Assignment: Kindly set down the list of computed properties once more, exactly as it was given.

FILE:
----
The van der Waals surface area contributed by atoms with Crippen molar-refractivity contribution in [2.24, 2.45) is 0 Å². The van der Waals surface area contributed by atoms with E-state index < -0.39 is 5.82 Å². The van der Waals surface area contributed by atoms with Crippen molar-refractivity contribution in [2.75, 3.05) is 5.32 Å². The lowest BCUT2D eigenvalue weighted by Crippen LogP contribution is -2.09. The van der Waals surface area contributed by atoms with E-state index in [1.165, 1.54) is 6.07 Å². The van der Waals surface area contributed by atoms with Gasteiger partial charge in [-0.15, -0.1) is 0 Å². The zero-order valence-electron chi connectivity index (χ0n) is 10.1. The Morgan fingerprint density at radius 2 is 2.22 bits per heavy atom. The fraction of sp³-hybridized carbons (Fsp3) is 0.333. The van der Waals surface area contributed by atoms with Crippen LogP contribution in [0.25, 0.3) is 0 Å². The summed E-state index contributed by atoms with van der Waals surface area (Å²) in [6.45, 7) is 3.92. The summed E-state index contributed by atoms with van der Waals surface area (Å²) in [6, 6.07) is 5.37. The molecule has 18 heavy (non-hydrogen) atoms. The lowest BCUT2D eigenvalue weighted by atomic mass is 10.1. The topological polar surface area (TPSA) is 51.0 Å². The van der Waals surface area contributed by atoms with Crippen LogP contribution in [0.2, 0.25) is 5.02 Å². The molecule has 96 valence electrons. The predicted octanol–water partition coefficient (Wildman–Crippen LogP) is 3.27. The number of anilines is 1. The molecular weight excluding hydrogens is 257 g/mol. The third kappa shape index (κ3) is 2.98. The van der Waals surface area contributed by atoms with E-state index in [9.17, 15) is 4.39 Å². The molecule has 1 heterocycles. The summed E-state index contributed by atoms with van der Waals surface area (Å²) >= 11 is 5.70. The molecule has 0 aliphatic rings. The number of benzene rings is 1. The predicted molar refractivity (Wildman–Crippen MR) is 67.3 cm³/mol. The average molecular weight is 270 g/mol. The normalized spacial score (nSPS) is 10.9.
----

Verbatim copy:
The van der Waals surface area contributed by atoms with Crippen molar-refractivity contribution in [2.24, 2.45) is 0 Å². The van der Waals surface area contributed by atoms with E-state index < -0.39 is 5.82 Å². The van der Waals surface area contributed by atoms with Crippen molar-refractivity contribution in [2.75, 3.05) is 5.32 Å². The lowest BCUT2D eigenvalue weighted by Crippen LogP contribution is -2.09. The van der Waals surface area contributed by atoms with E-state index in [1.165, 1.54) is 6.07 Å². The van der Waals surface area contributed by atoms with Gasteiger partial charge in [-0.15, -0.1) is 0 Å². The zero-order valence-electron chi connectivity index (χ0n) is 10.1. The Morgan fingerprint density at radius 2 is 2.22 bits per heavy atom. The fraction of sp³-hybridized carbons (Fsp3) is 0.333. The van der Waals surface area contributed by atoms with Crippen LogP contribution in [0.25, 0.3) is 0 Å². The summed E-state index contributed by atoms with van der Waals surface area (Å²) in [6.45, 7) is 3.92. The summed E-state index contributed by atoms with van der Waals surface area (Å²) in [6, 6.07) is 5.37. The molecule has 18 heavy (non-hydrogen) atoms. The lowest BCUT2D eigenvalue weighted by atomic mass is 10.1. The topological polar surface area (TPSA) is 51.0 Å². The van der Waals surface area contributed by atoms with Crippen LogP contribution in [0.2, 0.25) is 5.02 Å². The molecule has 96 valence electrons. The predicted octanol–water partition coefficient (Wildman–Crippen LogP) is 3.27. The number of anilines is 1. The molecular weight excluding hydrogens is 257 g/mol. The third kappa shape index (κ3) is 2.98. The van der Waals surface area contributed by atoms with E-state index in [9.17, 15) is 4.39 Å². The molecule has 1 heterocycles. The summed E-state index contributed by atoms with van der Waals surface area (Å²) >= 11 is 5.70. The molecule has 0 aliphatic rings. The number of benzene rings is 1. The predicted molar refractivity (Wildman–Crippen MR) is 67.3 cm³/mol. The average molecular weight is 270 g/mol. The normalized spacial score (nSPS) is 10.9.